As the souls of the dead live for’er in my mind
As I live all the years that they left me behind
I’ll stay on the shore but still gaze at the sea
I remember the fallen and they think of me
For our souls in the ocean together will be
-from “Bones in the Ocean” by The Longest Johns
Can one go home again? Is it possible to restore what’s lost in a confining, manipulative existence? Can we celebrate our own ‘otherness,’ even as we are persecuted for it? Baltimore playwright Chad Short tackles these questions in “Squidsbury,” a play he calls “a testament to gritty, adaptable, hardworking matriarchs.” Produced and directed by Tessara Morgan for Truepenny Projects, the show appears at Baltimore’s Mercury Theater through the end of July.
There’s marvelous, inspiring work in this play by both the cast and the production team.
Tina is a young woman with a secret. It weighs heavily on her. In conversation with her best friend, Teensy, she reveals a startling truth: Tina is a squid. “Squid,” here, is neither an acronym, nor something to be Googled from the Urban Dictionary. Tina is, in fact, an actual seagoing cephalopod who’s confined by the disguise of a “human suit.” From time to time, one or more of her tentacles peeks its way out from under a table or behind a sofa. Mostly Tina does a good job of keeping it all together. She’d better, because boyfriend Tim exerts strict control over her, and doesn’t allow her to remove the suit at any time. No one can know!
Tina’s masquerade is maintained, even as friends Tammy and Todd come to visit. They have news of their own, consisting of an exciting invitation for the foursome to travel together. Tina is thrilled, while Tim is busy nursing an extremely upset stomach. Negotiations after the party result in a fierce quarrel. Tina seeks help from Teensy, and the two hatch a plot. “You’re pure evil,” Tina tells Teensy. “You’re the devil,” Teensy replies, “I’m just your advocate.” Eventually, Tina must make a life-changing choice.
Short’s wackadoodle plot is served up by producer/director Tessara Morgan as intense as it is poignant and real. Morgan’s ensemble, aside from Tina and the humans, features puppeteers and a pair of “Ticket Takers” who form the connective tissue between scenes. O’Malley Steuerman and Caitlin Weaver play these characters, clad in black, and ensnared by what appear to be plastic, six-pack rings. In-scene, the pair perform as TV news reporters and other crucial entities—often above the action (literally)—and humming a sea shanty as they go.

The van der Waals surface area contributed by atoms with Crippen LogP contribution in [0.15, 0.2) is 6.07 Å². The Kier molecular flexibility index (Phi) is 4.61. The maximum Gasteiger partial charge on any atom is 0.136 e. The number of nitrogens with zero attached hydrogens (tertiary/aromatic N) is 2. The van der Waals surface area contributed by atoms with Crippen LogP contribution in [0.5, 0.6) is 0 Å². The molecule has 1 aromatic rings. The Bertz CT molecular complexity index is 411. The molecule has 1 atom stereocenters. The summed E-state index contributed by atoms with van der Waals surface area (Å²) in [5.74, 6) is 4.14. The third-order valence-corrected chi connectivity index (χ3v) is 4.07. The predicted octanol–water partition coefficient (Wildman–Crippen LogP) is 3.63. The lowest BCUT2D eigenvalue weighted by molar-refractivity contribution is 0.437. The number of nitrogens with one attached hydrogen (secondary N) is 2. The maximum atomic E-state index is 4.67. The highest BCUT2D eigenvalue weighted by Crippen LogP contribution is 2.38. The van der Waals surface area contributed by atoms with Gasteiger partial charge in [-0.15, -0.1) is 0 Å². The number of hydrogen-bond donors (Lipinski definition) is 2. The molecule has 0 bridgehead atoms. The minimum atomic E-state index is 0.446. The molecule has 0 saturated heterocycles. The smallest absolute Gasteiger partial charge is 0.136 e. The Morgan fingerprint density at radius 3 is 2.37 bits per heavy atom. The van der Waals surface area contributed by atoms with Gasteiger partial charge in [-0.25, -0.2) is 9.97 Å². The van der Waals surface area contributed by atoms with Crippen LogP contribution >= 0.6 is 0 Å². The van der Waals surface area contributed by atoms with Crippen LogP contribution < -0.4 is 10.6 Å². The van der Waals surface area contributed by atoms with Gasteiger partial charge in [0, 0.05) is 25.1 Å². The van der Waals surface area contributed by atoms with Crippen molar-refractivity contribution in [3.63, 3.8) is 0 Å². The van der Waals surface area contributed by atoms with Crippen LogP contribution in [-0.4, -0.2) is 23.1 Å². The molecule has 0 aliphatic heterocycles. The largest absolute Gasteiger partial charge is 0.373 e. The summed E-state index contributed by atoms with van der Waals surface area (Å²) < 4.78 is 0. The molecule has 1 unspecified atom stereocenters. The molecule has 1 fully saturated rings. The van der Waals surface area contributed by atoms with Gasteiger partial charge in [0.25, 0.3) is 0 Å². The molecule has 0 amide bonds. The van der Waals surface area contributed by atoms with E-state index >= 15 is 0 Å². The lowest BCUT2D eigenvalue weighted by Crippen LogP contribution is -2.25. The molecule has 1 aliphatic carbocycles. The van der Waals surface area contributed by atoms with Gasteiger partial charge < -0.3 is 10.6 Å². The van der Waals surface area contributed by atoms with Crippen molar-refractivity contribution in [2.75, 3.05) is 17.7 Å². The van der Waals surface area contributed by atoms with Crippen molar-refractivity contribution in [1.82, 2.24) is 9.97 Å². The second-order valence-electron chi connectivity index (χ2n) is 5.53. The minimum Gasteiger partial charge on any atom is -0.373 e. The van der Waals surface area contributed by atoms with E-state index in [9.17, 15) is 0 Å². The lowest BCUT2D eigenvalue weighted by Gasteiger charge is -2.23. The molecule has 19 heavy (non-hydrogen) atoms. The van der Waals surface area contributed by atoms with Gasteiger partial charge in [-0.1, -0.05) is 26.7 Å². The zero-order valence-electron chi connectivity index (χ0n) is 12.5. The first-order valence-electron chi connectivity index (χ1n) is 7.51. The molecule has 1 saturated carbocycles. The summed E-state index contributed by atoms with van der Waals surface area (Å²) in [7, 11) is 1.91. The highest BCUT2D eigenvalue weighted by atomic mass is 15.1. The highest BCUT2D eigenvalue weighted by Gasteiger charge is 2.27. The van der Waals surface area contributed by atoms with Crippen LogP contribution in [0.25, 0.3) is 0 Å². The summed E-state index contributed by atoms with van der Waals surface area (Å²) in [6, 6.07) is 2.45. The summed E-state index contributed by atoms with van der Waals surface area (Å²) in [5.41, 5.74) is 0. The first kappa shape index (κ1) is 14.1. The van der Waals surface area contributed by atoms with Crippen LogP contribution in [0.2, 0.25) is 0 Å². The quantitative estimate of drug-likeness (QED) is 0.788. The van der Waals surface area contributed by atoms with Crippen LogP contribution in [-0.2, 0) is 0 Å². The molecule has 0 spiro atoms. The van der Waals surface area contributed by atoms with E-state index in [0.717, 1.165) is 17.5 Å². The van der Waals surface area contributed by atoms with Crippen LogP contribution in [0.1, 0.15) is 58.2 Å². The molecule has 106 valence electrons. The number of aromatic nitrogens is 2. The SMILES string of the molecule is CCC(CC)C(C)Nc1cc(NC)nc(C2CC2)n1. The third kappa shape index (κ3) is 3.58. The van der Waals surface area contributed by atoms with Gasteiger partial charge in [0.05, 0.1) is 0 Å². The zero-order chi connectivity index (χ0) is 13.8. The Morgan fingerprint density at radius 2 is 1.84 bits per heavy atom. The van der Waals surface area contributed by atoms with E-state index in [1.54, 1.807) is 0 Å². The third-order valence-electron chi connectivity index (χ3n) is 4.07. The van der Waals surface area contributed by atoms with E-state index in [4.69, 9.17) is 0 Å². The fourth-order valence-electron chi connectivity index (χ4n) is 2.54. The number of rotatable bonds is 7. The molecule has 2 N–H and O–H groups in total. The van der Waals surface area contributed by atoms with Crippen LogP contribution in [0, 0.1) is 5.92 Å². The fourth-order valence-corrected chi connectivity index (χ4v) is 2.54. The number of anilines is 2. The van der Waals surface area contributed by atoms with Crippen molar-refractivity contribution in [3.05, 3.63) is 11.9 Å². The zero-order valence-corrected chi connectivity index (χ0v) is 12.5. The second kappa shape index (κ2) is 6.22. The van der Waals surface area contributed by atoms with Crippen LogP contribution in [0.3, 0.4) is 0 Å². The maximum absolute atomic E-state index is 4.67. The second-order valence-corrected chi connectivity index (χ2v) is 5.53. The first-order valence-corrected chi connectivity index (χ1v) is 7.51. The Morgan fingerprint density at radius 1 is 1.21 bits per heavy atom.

Tammy (J Purnell Hargrove) and Todd (Bobby Henneberg) are positively electric. These characters are the living answer to the question “what if we took an old sit-com’s zany neighbor couple, and force-fed them three cases of Jolt Cola apiece?” Shana Herndon plays Teensy very much by the book, as the formulaic sassy BFF. Ultimately, Teensy does display some depth, and it rings so, so true. Dorian Elie plays the controlling boyfriend, Tim. Elie makes him both pathetically weak and irredeemably toxic at the same time—a really nice feat. Maria Ortiz-Marquez, as Tina, takes the audience on a tortuous journey. Her character changes through the play, and Ortiz-Marquez delivers a subtle intensity in the early scenes that is so natural, it’s only in hindsight that it comes as a surprise. Tina is the eye of the storm in those moments, but when her stakes are raised, she digs deep and finds the strength to grab hold of her agency with both (and then some) hands. There’s beautiful movement work done by Isaiah Mason Harvey and Jess Rassp, the puppeteers who form Tina’s tentacles. Their choreography is hypnotic, and, dare one say, fluid. David Brasington also checks in, controlling a large and elaborate squid puppet.
There’s marvelous, inspiring work in this play by both the cast and the production team. Morgan, the producer/director, also designed the puppets. They are fanciful, and gorgeous. Amelia Karolcik’s incredible costume and makeup work are a highlight of the show, displaying rich imagination on a shoestring budget. Sound is by the playwright. Luke Farley’s scenery consists of a basic interior—until it doesn’t—and, similarly, lighting by Eric Nightengale saves its best for last. There’s obvious and appreciated care in the work of intimacy consultant Behar Baharloo and fight choreographer Gerrad Taylor. Stage manager Jordan Cahoon somehow manages to execute complex cues in what must be the warmest booth in town.
Truepenny Projects is a collective originally from Wisconsin, helmed by co-artistic directors Morgan and Farley. They have a season scheduled which consists of a shadow puppet piece, and two gallery exhibitions. If “Squidsbury” is a fair indication of the group’s ambition and reach, one hopes that they devote further time and effort into making theater. It is worth noting here, that the Mercury is a smaller venue, and that seating for this production is limited to fewer than 30 seats. Advance purchase of tickets is urged.
Running Time: One hour and 50 minutes with one intermission.
Advisories: Profanity, strobe lighting.
“Squidsbury” runs through July 31, 2022 at the Mercury Theater, 1823 N. Charles Street, Baltimore, MD 21201. Tickets are available for purchase online. Patrons must provide proof of vaccination and are required to remain masked.